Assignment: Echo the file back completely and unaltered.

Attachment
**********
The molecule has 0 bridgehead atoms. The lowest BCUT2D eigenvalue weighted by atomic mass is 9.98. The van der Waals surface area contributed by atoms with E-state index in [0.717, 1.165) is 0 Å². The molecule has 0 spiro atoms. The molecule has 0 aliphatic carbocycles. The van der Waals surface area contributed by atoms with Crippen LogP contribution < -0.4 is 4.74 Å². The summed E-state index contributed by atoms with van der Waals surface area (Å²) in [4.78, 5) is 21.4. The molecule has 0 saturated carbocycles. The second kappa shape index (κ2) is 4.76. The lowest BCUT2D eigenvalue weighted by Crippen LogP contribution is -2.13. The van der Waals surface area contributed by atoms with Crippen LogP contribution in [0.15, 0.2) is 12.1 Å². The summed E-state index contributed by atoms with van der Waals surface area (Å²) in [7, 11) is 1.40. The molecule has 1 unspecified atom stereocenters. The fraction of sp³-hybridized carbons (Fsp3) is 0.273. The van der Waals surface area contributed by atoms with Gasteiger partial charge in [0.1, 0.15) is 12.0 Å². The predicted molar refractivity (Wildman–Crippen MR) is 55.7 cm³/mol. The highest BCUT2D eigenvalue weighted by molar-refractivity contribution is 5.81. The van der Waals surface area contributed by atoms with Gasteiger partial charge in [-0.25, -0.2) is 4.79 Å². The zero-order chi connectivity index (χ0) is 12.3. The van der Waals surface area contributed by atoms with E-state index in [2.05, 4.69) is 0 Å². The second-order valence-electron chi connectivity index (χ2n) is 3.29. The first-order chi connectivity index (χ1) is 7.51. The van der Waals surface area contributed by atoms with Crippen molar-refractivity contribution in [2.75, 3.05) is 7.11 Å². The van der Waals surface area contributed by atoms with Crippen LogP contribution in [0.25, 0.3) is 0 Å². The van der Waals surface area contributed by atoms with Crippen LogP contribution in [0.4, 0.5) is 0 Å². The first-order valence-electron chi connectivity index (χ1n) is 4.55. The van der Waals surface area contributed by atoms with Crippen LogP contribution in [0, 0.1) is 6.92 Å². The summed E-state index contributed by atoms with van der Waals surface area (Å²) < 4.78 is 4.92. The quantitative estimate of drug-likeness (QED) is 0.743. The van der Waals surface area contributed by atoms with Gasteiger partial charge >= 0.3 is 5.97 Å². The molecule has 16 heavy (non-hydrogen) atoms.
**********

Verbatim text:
The molecule has 0 bridgehead atoms. The lowest BCUT2D eigenvalue weighted by atomic mass is 9.98. The van der Waals surface area contributed by atoms with E-state index in [0.717, 1.165) is 0 Å². The molecule has 0 spiro atoms. The molecule has 0 aliphatic carbocycles. The van der Waals surface area contributed by atoms with Crippen LogP contribution < -0.4 is 4.74 Å². The summed E-state index contributed by atoms with van der Waals surface area (Å²) in [4.78, 5) is 21.4. The molecule has 0 saturated carbocycles. The second kappa shape index (κ2) is 4.76. The lowest BCUT2D eigenvalue weighted by Crippen LogP contribution is -2.13. The van der Waals surface area contributed by atoms with Crippen LogP contribution in [0.15, 0.2) is 12.1 Å². The summed E-state index contributed by atoms with van der Waals surface area (Å²) in [7, 11) is 1.40. The molecule has 1 unspecified atom stereocenters. The fraction of sp³-hybridized carbons (Fsp3) is 0.273. The van der Waals surface area contributed by atoms with Gasteiger partial charge in [0.1, 0.15) is 12.0 Å². The predicted molar refractivity (Wildman–Crippen MR) is 55.7 cm³/mol. The highest BCUT2D eigenvalue weighted by molar-refractivity contribution is 5.81. The van der Waals surface area contributed by atoms with Gasteiger partial charge in [-0.25, -0.2) is 4.79 Å². The zero-order chi connectivity index (χ0) is 12.3. The van der Waals surface area contributed by atoms with E-state index in [2.05, 4.69) is 0 Å². The second-order valence-electron chi connectivity index (χ2n) is 3.29. The first-order chi connectivity index (χ1) is 7.51. The van der Waals surface area contributed by atoms with Crippen molar-refractivity contribution in [2.75, 3.05) is 7.11 Å². The van der Waals surface area contributed by atoms with Crippen LogP contribution in [0.25, 0.3) is 0 Å². The van der Waals surface area contributed by atoms with Crippen LogP contribution in [0.4, 0.5) is 0 Å². The first-order valence-electron chi connectivity index (χ1n) is 4.55. The van der Waals surface area contributed by atoms with Crippen LogP contribution in [0, 0.1) is 6.92 Å². The summed E-state index contributed by atoms with van der Waals surface area (Å²) < 4.78 is 4.92. The quantitative estimate of drug-likeness (QED) is 0.743. The van der Waals surface area contributed by atoms with Gasteiger partial charge >= 0.3 is 5.97 Å². The molecule has 16 heavy (non-hydrogen) atoms.